The Best Decoration

The most beautiful adornment is inner beauty springing from a love of God and understanding of His Word. There are also many attributes pastors should have for effective teaching, such as patience and living the truth.


Scripture: 1 Timothy 2:9-15, 1 Timothy 3:1-3

Transcript

Alright, thank you very much. And hello again, radio friends. How in the world are you? Doing alright today? Oh, I trust so. Bless your heart! And I trust that things are going well, in all of your lives. We’re in business with God, you know it? You and I, we’re in business with God, and “it is God that worketh in you both to will and to do of His good pleasure,” so that you can trust your blessed Lord to see you through.

Well, I’m going to look now at something that is apt to be controversial, and you’ll have to be patient with me and love me anyway, even though you may disagree with me. Paul talked about “adornment.” You remember we mentioned that the other day? The key is adornment, not whether or not you’re able to go out and have your hair set at the beauty parlor or wear a string of pearls or an engagement ring. The adornment is the thing. If you are depending on what you can hang on your body to make you pretty or make you beautiful, forget it. And fellas, if you’re depending on a new Hickey Freeman suit and Florsheim shoes, a Countess Mara tie, and a shave and massage and haircut and manicure – all of that to make you handsome – real, real beauty, real attractiveness has to be from the inside out. “Keep thy heart with all diligence; for out of it,” said Solomon, “are the issues of life.” So we covered that one.

Now he said, “Let the woman learn in silence with all subjection, for I suffer not a woman to teach, nor usurp authority over the man, but be in silence. For Adam was first formed, then Eve. And Adam was not deceived, but the woman being deceived was in the transgression. Not withstanding she shall be saved in childbearing, if they continue,” – “they” means “husband and wife” – “continue in faith and charity and holiness with sobriety.”

What’s he getting at there? We’re right straight up against the women’s rights movement, aren’t we? And I can hear many a dear lady saying, “Alright now, Brother Cook. What are we going do about that? Was Paul against all ministry of the ladies?”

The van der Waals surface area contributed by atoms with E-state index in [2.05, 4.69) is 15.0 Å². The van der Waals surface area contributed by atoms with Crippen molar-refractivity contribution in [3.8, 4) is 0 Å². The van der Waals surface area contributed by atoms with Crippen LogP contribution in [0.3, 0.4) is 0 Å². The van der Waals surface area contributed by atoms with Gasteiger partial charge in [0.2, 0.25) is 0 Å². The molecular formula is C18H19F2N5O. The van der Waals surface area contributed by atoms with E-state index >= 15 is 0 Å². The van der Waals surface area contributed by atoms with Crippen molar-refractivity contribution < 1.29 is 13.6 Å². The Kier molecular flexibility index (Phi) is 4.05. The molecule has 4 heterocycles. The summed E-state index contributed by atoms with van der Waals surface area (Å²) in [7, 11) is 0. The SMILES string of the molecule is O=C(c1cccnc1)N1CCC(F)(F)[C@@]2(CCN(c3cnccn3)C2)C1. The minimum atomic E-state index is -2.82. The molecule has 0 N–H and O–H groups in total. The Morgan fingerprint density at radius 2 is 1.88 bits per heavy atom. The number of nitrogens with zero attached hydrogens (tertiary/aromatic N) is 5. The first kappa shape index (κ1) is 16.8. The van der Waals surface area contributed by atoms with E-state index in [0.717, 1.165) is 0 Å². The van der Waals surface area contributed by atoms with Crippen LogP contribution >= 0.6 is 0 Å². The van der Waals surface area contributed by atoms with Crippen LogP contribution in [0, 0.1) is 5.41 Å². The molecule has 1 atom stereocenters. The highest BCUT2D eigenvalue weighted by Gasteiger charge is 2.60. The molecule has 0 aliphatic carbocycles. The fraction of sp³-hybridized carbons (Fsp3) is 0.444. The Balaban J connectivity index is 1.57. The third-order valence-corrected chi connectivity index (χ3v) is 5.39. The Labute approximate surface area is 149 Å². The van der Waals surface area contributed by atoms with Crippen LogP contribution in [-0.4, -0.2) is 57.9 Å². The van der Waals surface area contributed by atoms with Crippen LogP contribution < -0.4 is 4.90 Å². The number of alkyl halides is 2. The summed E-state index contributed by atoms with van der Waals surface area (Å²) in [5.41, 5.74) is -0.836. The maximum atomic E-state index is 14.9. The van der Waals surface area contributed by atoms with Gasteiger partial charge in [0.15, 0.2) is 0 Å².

Well, all I’m going to to say about it is this: the Bible teaches that leadership in the home, under God, and in the church, under God, is male leadership at its best. I have also to say that it is quite evident, that when God can’t find a man to use, He’s often used a woman, and beautifully so. Where would the mission field be without the thousands of female missionaries who’ve gone out to do the work, that, that maybe men should have done, but they were either too cowardly or too greedy for money to leave and go out to the mission field? Where would the mission work of all the world be without godly woman missionaries? Tell me that! And where would some of the church work be without some of the ladies who are willing to work for God?

But God’s way, God’s ideal, is that in the home, the man should be the priest of the home, and in the church, they – man – should be the leader. God’s Spirit-filled leader of the church. Now that’s, that’s how I read the Bible and if you disagree, don’t bother writing to me and chewing me out about it, because all I’m doing is just telling what the Bible says, okay? There’s room in my thinking for female leadership. When I came to the college, I pretty fast told people that female brains were worth paying just as much as male brains. We didn’t have two sets of the, of salaries for, for male professors and female professors, and I believe in equal pay for equal work, and all that. Yes, I do. But I also believe that God’s plan in the home is for the husband to be the priest of the home, and God’s plan for the church is for the pastor to be the leader, and that pastor is to be a man. Granted, now, if God can’t find a man, He’s going to use a woman, because He’s going to get His Work done, and I have nothing at all against the dear ladies all across the world who have engaged in the work of winning souls and teaching others to know the Bible, and to know the blessed Lord Jesus. After all is said and done, there’s plenty work for all of us to do, isn’t there? Instead of quarreling about who has the right to do this or that, let’s get busy and do the work we can do for God.

Now, Paul says in chapter 3, verse 1, “if a man desire the office of a bishop,” – that’s our word “pastor” – “he desireth a good work. A bishop” – a pastor – “must be blameless, the husband of one wife, vigilant, sober, of good behavior, given to hospitality, apt to teach; Not given to wine, no striker, not greedy of filthy lucre; but patient, not a brawler, not covetous; One that ruleth well his own house, having his children in subjection with all gravity; (For if a man know not how to rule his own house, how shall he take care of the church of God?) Not a novice, lest being lifted up with pride he fall into the condemnation of the devil. Moreover, he must have a good report of people who are outside the church; lest he fall into reproach and the snare of the devil.”

Hey, that’s quite an order – is it not – for pastors. You want to think about that for awhile? Now, if you want to be a pastor, it’s a good job. Don’t figure out that people end up in the ministry, or as missionaries, because he couldn’t do anything else. The highest calling that you can have is to be called into the ministry of our blessed Lord, and to pastor a church, or a denomination, for that matter. Now, what are the qualifications?

“Blameless” means that you’ve got a good track record, that people can’t point the finger at you and, and accuse you successfully of wrongdoing; that you, that your home is in order.

“The husband of one wife.” No room for bigamists there. No room for broken homes there – “the husband of one wife.”

“Vigilant” – that means life isn’t going to take you by surprise. You’re “with it,” as the young people say. You know what’s going on.